Politics

Questa mayor retains seat in big-turnout election

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Voting in Questa is a truly community affair.

Voters are greeted along the main highway with a line of big, polished trucks and horse trailers with signs for the candidates, who line the one road in and out of the village's one polling place--the municipal offices--shaking hands, leaning on trucks, talking about dogs and dinner. Everyone knows everyone's name.

In the last half hour of voting Tuesday (March 6), as the bitter cold set in and the light faded from the sky, Questeños were still rushing into the office to cast their ballot.

"I'm sunburned and cold," said John Anthony Ortega, the sitting councilor who ran a campaign to unseat Questa Mayor Mark Gallegos.

"Sergeant Sally," or presiding judge Sally Gonzales, yelled out the front door, "The polls are now closed." Within a half-hour, she stood among the small crowd gathered in the village offices and, in an unwavering tradition, read the results aloud.

Gallegos garnered 340 votes, beating Ortega's 275 votes in the race for mayor. Ortega will remain a village councilor.

Two positions were up for grabs on the council. Former councilor Louise Gallegos and all-around Questa politico Charlie I Gonzales won those seats with 392 votes and 329 votes, respectively. Sitting councilor Lawrence Ortega, who was running for a second term, was the lowest vote-getter, with only 268 votes.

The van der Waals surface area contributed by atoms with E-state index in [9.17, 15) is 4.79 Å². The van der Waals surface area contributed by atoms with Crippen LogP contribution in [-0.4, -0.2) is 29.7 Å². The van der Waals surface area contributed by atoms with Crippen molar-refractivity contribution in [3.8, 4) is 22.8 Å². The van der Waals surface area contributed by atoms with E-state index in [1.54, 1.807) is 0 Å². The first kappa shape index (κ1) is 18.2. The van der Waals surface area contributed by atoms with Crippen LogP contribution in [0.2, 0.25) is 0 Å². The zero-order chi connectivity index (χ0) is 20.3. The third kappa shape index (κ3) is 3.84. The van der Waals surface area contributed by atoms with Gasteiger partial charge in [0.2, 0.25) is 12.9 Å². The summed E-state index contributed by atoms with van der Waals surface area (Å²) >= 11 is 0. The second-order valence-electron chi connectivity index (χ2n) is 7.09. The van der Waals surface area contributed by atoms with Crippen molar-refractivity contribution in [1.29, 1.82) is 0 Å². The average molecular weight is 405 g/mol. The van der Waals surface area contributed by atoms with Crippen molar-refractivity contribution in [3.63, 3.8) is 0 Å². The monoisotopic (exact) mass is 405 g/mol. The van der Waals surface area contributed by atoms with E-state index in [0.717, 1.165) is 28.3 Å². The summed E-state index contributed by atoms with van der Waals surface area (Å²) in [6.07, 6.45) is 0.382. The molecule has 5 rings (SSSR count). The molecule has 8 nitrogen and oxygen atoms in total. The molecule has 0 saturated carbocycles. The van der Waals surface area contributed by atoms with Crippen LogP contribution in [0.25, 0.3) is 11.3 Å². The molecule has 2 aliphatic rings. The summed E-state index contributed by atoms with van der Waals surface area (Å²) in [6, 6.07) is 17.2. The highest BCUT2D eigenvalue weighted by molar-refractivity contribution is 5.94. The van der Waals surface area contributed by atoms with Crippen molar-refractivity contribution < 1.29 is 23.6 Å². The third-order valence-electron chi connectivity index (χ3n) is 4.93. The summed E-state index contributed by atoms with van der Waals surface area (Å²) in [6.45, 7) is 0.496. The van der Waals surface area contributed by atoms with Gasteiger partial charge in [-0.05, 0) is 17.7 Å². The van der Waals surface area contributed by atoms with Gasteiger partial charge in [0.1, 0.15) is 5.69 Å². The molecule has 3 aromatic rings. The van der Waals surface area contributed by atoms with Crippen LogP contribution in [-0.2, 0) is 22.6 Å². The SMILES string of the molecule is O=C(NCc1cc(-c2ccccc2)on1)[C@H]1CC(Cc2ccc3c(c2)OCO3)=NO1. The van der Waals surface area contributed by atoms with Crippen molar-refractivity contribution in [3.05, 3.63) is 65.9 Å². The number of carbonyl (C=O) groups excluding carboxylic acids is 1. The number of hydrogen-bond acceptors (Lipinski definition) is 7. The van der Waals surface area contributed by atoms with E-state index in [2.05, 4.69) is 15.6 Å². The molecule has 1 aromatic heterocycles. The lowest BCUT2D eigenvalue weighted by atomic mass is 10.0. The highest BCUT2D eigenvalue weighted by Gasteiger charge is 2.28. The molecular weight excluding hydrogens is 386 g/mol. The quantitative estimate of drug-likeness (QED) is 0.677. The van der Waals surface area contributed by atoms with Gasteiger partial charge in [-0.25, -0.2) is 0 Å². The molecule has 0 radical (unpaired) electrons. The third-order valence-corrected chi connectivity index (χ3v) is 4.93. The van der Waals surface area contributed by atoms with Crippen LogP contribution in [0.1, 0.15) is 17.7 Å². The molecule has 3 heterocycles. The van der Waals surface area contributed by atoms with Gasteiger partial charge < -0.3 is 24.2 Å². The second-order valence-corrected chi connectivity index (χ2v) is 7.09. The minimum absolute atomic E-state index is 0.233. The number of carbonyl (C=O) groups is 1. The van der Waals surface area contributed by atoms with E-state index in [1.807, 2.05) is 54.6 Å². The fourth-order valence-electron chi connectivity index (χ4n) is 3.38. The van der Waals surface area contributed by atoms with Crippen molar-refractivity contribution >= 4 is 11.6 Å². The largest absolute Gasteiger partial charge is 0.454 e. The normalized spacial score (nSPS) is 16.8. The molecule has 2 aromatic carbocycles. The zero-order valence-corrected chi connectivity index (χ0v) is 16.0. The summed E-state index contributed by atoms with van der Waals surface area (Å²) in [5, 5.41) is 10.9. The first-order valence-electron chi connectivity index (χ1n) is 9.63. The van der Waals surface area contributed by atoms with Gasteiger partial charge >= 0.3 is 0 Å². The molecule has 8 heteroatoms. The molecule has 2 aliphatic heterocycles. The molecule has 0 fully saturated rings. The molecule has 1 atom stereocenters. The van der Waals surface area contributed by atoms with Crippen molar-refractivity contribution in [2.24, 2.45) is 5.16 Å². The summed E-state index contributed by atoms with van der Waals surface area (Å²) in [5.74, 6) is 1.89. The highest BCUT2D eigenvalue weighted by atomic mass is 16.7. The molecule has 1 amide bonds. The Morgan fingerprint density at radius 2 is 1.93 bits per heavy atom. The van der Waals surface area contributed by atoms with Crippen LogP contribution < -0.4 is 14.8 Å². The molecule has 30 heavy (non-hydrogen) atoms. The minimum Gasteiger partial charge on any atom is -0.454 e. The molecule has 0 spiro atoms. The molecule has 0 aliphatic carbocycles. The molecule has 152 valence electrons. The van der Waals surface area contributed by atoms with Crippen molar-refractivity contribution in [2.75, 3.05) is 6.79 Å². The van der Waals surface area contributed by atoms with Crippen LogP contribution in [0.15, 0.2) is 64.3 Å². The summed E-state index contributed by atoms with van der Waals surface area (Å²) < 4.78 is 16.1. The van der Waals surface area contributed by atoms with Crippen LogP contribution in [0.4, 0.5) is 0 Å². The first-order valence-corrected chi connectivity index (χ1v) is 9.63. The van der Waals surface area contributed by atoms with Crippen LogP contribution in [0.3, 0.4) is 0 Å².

The air left the room as Gonzales announced the results, where both Ortegas and a handful of their friends and supporters were gathered.

The early vote in Questa drew 216 people, with more than 350 people turning out to cast ballots on Election Day, enough that, according to Questa village clerk Renee Martinez, the poll captains "haven't had a rest all day."

In Martinez's recollection, this was the busiest municipal election she's presided over in the past 10 years. Indeed, 615 votes were cast for mayor this year, compared to 529 votes cast in the 2014 election, when Gallegos won the mayor's race with a 39-vote lead over Esther Garcia.

A week before the election, Gallegos admitted to a crowd of voters at a Questa candidates forum that while his official residence is within the village, he spends almost every night at his girlfriend's house in Llano Quemado. While some people felt that should disqualify Gallegos from running for another term, others in the village appreciated his honesty about a fact of life that's regarded as an open secret.

Gallegos said he was relieved the election was over and is "honored to be able to serve the community again."

"I know now how much more I have to work by the voter turnout, know they wanted to see a difference in our community," he said. "Those concerns that my opponent's platform is based on is what I need to work on in detail. With his help, hopefully we can make that work," Gallegos said.

Louise Gallegos, in the minutes after hearing she won the council race, told The Taos News she, too, is honored and "humbled at the support the community has given me."

Votes results are unofficial until they are canvassed Thursday (March 8). Candidates will be sworn into office Friday and the council will resume business on Tuesday.

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